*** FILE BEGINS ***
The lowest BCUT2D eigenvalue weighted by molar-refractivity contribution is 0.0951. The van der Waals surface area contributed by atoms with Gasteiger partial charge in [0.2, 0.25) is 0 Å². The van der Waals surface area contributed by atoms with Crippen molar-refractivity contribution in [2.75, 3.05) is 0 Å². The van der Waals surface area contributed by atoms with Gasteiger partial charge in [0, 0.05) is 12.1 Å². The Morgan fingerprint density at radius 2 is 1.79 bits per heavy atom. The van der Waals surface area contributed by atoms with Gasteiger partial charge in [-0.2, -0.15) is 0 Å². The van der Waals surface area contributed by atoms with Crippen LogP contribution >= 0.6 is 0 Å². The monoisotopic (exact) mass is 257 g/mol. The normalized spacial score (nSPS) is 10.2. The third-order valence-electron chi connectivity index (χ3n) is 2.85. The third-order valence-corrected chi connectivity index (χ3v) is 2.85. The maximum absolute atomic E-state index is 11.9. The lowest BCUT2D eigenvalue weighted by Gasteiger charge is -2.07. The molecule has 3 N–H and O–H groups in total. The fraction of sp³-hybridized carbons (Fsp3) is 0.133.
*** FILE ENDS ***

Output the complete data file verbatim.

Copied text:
The lowest BCUT2D eigenvalue weighted by molar-refractivity contribution is 0.0951. The van der Waals surface area contributed by atoms with Gasteiger partial charge in [0.2, 0.25) is 0 Å². The van der Waals surface area contributed by atoms with Crippen molar-refractivity contribution in [2.75, 3.05) is 0 Å². The van der Waals surface area contributed by atoms with Gasteiger partial charge in [0, 0.05) is 12.1 Å². The Morgan fingerprint density at radius 2 is 1.79 bits per heavy atom. The van der Waals surface area contributed by atoms with Gasteiger partial charge in [-0.2, -0.15) is 0 Å². The van der Waals surface area contributed by atoms with Crippen LogP contribution >= 0.6 is 0 Å². The monoisotopic (exact) mass is 257 g/mol. The normalized spacial score (nSPS) is 10.2. The third-order valence-electron chi connectivity index (χ3n) is 2.85. The third-order valence-corrected chi connectivity index (χ3v) is 2.85. The maximum absolute atomic E-state index is 11.9. The lowest BCUT2D eigenvalue weighted by Gasteiger charge is -2.07. The molecule has 3 N–H and O–H groups in total. The fraction of sp³-hybridized carbons (Fsp3) is 0.133.